Image source for a few of these come from:


Avery Cast Iron Tractor Hubley.PNG

Hubley (1920)

Cast Iron Huber.PNG

Hubley (1929)

Wilkins Cast Iron Floor Toy.jpg

The Great Five: Part Three

Kelsey Downey

This week we are covering our third designer or shall I say designer(s) in The Great Five series; The Adam Brothers. Their design period began in 1760 and ended around 1790. Before we dive in too deep, let me give you a little update on my shop pages. This week I will release a few items for sale before the exclusive shop opens. I will also have several antiques up for sale as well. Feel free to subscribe and get the latest and greatest from Legacies! Now, let’s talk about the bros.

The Adams period is named after the brothers; Robert, John, James and William. The brothers were architects and designed their furniture to compliment the house or room. While they designed many pieces, they never built any furniture. 1760 - 1790 is also known as the neo-classic period, but for our little chat today; we will be referring to Robert and James as the chief designers. The brothers were big fans of ancient antiques and traditional design; these older styles heavily influenced their pieces. Around the time that the brothers began to design furniture Pompeii was being excavated. The Adams Brothers believed in elegance of ancient manner and it was clear that they interpreted those beliefs into their work. Which was perfect, since many of the high society folks took their household furniture and decoration very seriously and desired anything elegant with formal beauty.

Robert Adam was thee architect of the 18th century; he never let the detail overpower the furniture design. Each piece had its’ own harmonious scheme within the house. Everything Robert designed for a room had a specific placement, his rooms were spacious laid out so that each piece did not compete with another. The brothers built, remolded, and designed a fair few London town-homes and country estates. Along with popular home designs, Robert and James published a book called Works in Architecture in 1773 and further popularized their work. Between the book and their builds the Adams brothers style influence had quite some reach!

The brothers only designed homes for the wealthy clientele; a room designed by Adams was its own complete product and really had no equal in all of English Art. Nearly every field of the decorative fine arts between 1760 - 1800 was stamped with “good taste” due to the Adams brothers and their elegant style influences. Furniture designed by the brothers were usually rectangular with occasional circular lines. Some of the fashionable designs by Adams were dinging room sets, gilt mirrors and several chair variations.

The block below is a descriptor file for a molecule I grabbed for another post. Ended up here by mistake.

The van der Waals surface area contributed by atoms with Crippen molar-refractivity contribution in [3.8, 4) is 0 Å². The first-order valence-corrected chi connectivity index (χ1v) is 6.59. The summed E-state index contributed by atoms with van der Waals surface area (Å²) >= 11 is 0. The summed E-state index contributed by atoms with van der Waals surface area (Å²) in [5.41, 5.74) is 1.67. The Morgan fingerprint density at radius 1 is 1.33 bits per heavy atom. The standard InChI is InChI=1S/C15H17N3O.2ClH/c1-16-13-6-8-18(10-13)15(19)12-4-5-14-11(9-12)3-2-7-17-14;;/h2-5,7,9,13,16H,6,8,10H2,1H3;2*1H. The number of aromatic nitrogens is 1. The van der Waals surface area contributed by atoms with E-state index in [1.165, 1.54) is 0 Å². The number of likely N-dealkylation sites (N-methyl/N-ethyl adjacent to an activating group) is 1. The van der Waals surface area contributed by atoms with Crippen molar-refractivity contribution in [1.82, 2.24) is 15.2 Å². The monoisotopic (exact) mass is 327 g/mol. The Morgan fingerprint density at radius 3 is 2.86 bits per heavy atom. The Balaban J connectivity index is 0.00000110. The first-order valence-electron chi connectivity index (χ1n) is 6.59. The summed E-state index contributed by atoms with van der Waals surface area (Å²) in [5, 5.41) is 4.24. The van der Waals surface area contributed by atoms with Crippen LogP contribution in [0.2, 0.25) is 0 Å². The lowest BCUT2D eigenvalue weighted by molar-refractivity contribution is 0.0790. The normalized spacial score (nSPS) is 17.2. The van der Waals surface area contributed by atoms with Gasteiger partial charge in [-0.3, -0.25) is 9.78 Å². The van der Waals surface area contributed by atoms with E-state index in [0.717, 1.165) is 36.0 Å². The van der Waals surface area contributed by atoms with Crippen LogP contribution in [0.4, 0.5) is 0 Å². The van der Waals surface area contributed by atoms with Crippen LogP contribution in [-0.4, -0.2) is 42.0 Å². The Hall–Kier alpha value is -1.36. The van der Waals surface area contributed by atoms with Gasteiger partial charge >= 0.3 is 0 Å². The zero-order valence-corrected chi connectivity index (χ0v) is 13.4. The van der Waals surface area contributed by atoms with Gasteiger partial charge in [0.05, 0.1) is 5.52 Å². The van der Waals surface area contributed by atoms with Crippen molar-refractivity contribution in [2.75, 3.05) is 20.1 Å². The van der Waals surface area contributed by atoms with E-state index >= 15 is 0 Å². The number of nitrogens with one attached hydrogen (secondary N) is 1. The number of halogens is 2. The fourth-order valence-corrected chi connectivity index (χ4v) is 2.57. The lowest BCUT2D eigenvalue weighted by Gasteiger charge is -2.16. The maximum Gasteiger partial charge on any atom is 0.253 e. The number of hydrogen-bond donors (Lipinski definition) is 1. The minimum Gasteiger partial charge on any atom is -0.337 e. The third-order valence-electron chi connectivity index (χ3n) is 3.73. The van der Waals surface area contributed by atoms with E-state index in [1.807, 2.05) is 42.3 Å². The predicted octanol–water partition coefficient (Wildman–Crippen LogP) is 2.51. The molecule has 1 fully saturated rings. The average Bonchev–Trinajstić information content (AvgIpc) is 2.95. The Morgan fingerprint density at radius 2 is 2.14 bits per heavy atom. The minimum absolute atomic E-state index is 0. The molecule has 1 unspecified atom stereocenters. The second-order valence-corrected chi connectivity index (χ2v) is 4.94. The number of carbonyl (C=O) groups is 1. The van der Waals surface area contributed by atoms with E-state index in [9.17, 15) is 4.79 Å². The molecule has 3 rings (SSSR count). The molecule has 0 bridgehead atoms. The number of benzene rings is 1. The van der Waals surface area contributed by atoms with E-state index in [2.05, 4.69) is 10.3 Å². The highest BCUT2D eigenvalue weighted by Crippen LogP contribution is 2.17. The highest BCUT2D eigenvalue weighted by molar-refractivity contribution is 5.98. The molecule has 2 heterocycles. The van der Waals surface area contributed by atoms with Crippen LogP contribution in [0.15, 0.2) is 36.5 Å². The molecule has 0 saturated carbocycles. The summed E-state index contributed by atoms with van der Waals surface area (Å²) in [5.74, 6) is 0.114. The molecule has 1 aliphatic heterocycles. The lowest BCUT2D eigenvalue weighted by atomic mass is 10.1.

Chairs developed between 1760-1765 reflect Adams transitional phase from modes of Roccan style into their own unique taste. Between 1770 and 1775 the drawing room chair was very popular; typically styled with open arms and an upholstered back. English adaptations were slightly larger and French models were painted pastel, more circular and favored fluted legs. Mahogany chairs were finely carved in neo-classic tastes which always correlated to the architectural style of the home. Chair legs were always changing, but with the Adams period the evolved from the cabriole style to be more straight and tapered.

While many variations of dining room sets were designed, there was typically a feature at the end of these rooms that remained consistent. A group of furniture capped the dining room sets that were always together; a sideboard table flanked by pedestals topped with urns. The gilt mirrors were also a rather strategically placed item; most often between windows with a console table beneath. Mirrors used to be split, but since the English were getting good at casting single plates and by the end of the 18th century they were able to produce 10 foot long pieces. Common decorative features on Adams furniture designs were influenced by Italian Renaissance and antique Roman ornament; medallions with classical figures such as trophies, Roman body armor, rosettes or some form of radial motif.

The history of the Adams brothers as I have gone over is fairly brief, but I hope you found enough historical nuggets to tide you over until next week when I will talk about George Hepplewhite! I should have another post up this week with another restoration story, but if I don’t - then Happy Thanksgiving!

Piano Bar Phase Two

Kelsey Downey

Phase two of my upright piano bar up-cycle will follow the steps that transformed an empty shell to a gorgeous bar! Last week I left you on the edge of your seats with a thrilling tale on how we changed the casters out, this week is a little more mundane, but you’ll get to see the various stages of design and finishing phases…because let’s be honest; sometimes when you think you’re done - you aren’t! The second phase of the piano bar took us another 2 weeks, good ole trial and error are the enemy of deadlines. Luckily, this was a project I was simply excited to do and wasn’t on any one else’s schedule. Our supplies included: plywood, cement board, thin set adhesive paste, grout, marble herringbone tile, various types of paint and an LED light strip.

By this point everything has been stripped out (except the harp) and sanded down. I made another tool purchase too - a spray gun! Not a fancy one, but its the type that DIY home painters would use, easy to operate with an electric plug in. Being new to painting anything wood I didn’t know that oil based paints turn the clear coat yellow. But before I get ahead of myself let me break this down into a better step by step process now that I have all of my materials.